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Ducking Out

POLITICS

By Antony J. Blinken

THERE ISN'T muct sense in deriding President Reagan just to score political points. Given half a chance, or one positive White House policy initiative, most liberals would happily applaud the president. But over the past two and one half years, no such initiative has appeared. And this week, just when it seemed that opportunity for bipartisan approval of the Administration had finally developed, Reagan botched it and invited another dose of rightful scorn from liberal quarters.

In the wake of Philippine opposition leader Benigno Aquino's murder, pressure had mounted on Reagan to cancel his visit to Manila scheduled for November. The trip, it was argued, could be seen only as a gesture of support for the brutal Marcos regime and tacit absolution for Marcos and his cronies for their likely involvement in the Aquino slaying. When Reagan actually decided on Monday to forego his Manila jaunt, there was some short-lived rejoicing within the anti-Marcos camp both here and in the Philippines. Reagan, it seemed, had seen the light of reason on at least one issue.

But it didn't take long for Reagan to erase his one positive policy step with a much larger stride in the opposite direction. Instead of coming right out and admitting his qualms about the Marcos regime, the President gave the most namby-pamby excuse heard in recent months to explain the cancellation of his trip. In what amounted to a letter of apology to Marcos, Reagan assured the Filipino President that he would have gone ahead with the visit if it were not for a "problem with Congress." Adding more verbal saliva to Marcos' bootstraps, Reagan wrote that he was looking forward to meeting with Marcos "when a mutually acceptable date can be set" and that "our friendship for you remains as warm as ever."

For his part, crafty Marcos played the game just right. In a written response to Reagan, he attributed the President's change in plans to concern in Washington about the latter's security. In other words, Marcos was claiming, the ongoing opposition demonstrations and the climate of violence they have entailed derailed the Reagan trip--not the repression that characterizes the regime itself. And Marcos had the hypocritical gall to mention in his letter the "traumatic experience" of Nancy Reagan after her husband was wounded two years ago in an assassination attempt. No doubt Mrs. Aquino appreciates the irony of that line.

SOME foreign policy "pragmatists" would argue that Reagan already compromised U.S. interests in the Philippines by cancelling his trip. Coating the decision with soothing language, they would say, merely makes it an easier pill for Marcos to swallow; given the existence of two key U.S. military bases on the Philippines and Marcos' unflinching support for Washington, maintaining the status quo is a valid priority. And besides, they would add as an afterthought, echoing Machiavelli and Tallyrand, morality has no place in U.S. policy. The president does what has to be done for reasons of state.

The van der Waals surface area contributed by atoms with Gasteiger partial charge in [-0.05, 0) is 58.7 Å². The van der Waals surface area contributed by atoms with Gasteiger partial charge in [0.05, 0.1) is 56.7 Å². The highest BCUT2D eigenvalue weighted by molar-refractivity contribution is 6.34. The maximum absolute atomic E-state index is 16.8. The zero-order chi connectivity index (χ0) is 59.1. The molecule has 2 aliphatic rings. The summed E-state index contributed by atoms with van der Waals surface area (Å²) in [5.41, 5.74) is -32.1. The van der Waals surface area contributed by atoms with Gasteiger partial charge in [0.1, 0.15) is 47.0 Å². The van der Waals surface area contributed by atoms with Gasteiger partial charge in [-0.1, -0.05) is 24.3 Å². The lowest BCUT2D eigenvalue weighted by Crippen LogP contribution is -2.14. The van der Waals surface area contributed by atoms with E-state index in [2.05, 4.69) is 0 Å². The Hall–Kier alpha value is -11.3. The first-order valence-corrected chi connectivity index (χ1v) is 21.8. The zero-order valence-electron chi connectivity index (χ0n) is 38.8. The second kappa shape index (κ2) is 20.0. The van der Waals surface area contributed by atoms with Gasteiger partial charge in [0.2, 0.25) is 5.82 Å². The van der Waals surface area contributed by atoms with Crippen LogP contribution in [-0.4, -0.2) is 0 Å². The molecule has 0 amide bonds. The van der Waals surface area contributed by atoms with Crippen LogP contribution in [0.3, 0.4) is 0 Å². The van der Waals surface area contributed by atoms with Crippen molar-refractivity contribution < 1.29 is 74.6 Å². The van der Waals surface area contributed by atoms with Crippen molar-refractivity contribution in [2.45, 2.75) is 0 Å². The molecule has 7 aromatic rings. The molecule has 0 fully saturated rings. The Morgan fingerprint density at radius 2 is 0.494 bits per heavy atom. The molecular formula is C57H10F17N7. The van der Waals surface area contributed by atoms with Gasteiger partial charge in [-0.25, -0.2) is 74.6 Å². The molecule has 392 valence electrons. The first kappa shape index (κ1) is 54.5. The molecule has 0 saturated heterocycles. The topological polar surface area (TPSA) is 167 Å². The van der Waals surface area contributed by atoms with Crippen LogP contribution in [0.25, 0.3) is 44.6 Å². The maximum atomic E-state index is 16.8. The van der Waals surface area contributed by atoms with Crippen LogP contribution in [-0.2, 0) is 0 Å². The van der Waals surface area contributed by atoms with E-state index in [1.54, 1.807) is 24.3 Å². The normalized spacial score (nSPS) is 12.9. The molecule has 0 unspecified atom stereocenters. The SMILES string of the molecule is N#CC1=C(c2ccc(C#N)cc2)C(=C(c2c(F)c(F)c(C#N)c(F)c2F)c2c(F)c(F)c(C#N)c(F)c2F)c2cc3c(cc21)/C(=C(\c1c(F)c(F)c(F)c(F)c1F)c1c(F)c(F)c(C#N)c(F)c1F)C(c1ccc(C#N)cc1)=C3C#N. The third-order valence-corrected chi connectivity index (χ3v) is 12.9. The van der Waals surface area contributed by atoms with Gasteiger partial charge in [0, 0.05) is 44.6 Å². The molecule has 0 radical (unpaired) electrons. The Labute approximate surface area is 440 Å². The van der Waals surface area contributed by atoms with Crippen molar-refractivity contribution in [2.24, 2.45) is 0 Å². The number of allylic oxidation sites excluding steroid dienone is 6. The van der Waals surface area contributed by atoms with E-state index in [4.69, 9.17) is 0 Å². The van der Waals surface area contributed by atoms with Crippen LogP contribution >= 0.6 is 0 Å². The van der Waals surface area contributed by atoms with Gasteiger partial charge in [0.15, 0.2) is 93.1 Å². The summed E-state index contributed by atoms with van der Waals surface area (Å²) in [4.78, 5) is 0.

Even granting for a moment the last point, the "pragmatists" are wrong. This Administration's policy toward the Philippines runs counter to our interests. In the long run, it will prove disastrous.

Propping up Marcos will only serve to polarize the political scene in Manila. The Filipino center symbolized by Aquino is still a vibrant force, capable of assuming leadership and reinstating democracy. But if Washington continues to ignore the center in favor of Marcos, increasingly frustrated centrists will move to the extreme left. Then the Communists will constitute the only viable alternative to Marcos. And unless the latter dismantles the authoritarian state apparatus he himself erected--an unlikely prospect--the Communists will take power and the U.S. will be out in the cold. No moral argument here, just sheer pragmatism.

Of course, supporting the center would be the most intelligent policy option from this country's perspective. And it would just happen to be the most moral course we can adopt as well. So morality and foreign policy can coexist--if not always, at least sometimes. But as evidenced by Reagan's latest blunder, the policymakers in Washington don't see the light. Instead, they are leading us down a familiar path, one already followed in El Salvador and Nicaragua.

In the Philippines, though, our options are still open to some extent. It's not too late to reverse course and opt for the road not taken.

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